We are used to seeing different kinds of craters on the Moon Zoo forum. In particular we collect dark haloed craters and fresh white craters. Impacts can excavate rocks and material beneath the lunar regolith and this “fresher” material forming the ejecta blanket sometimes looks a very different colour to the rest of the surrounding area due to its higher or lower albedo.
Forum member kodemunkey recently found a couple of impacts which at first glance were hard to classify – you could say they were impacts of two halves. Are they fresh whites or dark haloed? Or is it just a trick of light and shadow? I think that’s exactly what we are seeing in the first crater. The combination of a high Sun, uneven terrain and a deep impact has produced an image of a crater half in shadow. The second crater is slightly more difficult to call. Both make striking images. Why not have a closer look and see what you think.
I searched the forum for something new to post in this week’s slot and I found an image posted by Tom128, yesterday. It’s an interesting feature in Franklin Crater and I believe Tom’s post is the first for this.
The direction of sunlight and the angle of the terrain make these bright areas really stand out but why are they so bright? Is it just the angle of light and topography? Or maybe there is something in the surface material, here.
Tom128 included the a link to the strip. This region can be found at bottom of the strip. You can also zoom further in from here: M111279662LE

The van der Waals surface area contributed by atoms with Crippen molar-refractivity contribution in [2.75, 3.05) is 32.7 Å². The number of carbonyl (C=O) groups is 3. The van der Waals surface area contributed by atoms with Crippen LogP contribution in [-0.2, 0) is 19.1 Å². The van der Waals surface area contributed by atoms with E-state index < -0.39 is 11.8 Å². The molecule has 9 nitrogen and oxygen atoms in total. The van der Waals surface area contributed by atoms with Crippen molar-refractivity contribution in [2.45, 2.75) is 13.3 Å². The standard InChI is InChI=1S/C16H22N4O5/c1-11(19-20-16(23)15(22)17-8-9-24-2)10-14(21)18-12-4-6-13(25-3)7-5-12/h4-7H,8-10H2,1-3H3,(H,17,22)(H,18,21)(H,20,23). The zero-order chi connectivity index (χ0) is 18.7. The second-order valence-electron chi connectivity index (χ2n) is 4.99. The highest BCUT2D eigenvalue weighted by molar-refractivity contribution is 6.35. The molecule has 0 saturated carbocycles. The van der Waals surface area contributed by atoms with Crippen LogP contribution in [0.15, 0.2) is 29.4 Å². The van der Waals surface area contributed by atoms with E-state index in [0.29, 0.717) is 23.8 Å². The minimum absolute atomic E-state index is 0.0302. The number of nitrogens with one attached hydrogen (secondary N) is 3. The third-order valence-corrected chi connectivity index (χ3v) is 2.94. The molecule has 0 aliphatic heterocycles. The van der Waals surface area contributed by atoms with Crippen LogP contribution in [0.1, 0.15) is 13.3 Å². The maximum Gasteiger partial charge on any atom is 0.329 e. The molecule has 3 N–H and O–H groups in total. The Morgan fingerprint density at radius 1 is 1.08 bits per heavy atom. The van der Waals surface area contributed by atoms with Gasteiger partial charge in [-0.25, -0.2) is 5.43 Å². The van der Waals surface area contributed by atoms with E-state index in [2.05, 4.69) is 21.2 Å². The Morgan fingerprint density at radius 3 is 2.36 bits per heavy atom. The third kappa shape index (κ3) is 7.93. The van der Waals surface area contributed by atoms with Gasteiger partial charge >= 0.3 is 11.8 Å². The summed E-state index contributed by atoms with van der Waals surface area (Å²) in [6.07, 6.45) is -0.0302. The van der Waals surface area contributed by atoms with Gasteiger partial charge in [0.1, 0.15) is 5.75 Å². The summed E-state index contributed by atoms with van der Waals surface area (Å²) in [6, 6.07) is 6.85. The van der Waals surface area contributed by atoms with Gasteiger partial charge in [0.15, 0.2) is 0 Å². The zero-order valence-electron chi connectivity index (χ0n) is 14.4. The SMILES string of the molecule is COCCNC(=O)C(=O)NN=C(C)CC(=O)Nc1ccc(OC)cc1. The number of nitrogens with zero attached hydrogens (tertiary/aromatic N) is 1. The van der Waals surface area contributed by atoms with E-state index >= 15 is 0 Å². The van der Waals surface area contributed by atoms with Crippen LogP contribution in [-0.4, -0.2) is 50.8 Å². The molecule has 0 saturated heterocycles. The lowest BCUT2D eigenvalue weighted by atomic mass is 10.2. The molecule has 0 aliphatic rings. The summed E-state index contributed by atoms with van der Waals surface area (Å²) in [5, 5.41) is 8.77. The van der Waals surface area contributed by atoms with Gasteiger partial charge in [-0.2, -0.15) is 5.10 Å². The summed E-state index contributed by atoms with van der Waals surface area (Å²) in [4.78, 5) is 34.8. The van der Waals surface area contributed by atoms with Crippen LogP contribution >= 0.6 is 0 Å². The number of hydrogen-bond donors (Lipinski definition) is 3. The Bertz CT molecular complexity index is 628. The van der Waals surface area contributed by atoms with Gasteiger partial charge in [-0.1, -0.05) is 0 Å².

The original post is in TLP project –Notched cavities in lava.
This week I’m concentrating on the Aristarchus region. Aristarchus crater was named after the Greek astronomer Aristarchus of Samos by an Italian mapmaker called Giovanni Riccioli.
The crater is relatively young, being formed approximately 450 million years ago and is one of the brightest craters on the nearside with an albedo almost double that of other similar features. It has a diameter of between 40 and 45km and a depth of 3.7km.
The following image of the Moon was taken by Jules and shows Aristarchus as the bright spot in the top left quadrant. It can be seen by the naked eye.
The Aristarchus area of the Moon is one of the most interesting and diverse regions on the nearside. It consists of a rectangular shaped plateau about 200km across which is located in the middle of the vast Oceanus Procellarum mare. This plateau was probably uplifted and tilted when the Imbrium basin was formed and has experienced much volcanic activity. The largest sinuous rille known, Vallis Schroteri, is found here and is about 160km long and up to 11km wide. The second article at the end of this post has a very interesting description of the head of the Vallis Schroteri rille and some great images.
The Aristarchus region has had many transient lunar phenomena (TLP) reported. When the Apollo 15 lander passed over this region in 1971 it recorded a significant rise in alpha particles which was believed to be caused by the decay of Radon-222. This radioactive gas has a half-life of only 3.8 days and is thought to be released through tidal stresses.
The following image shows the Aristarchus region. Aristarchus crater is on the left with Herodotus crater on the right and the Vallis Schroteri rille starting below it.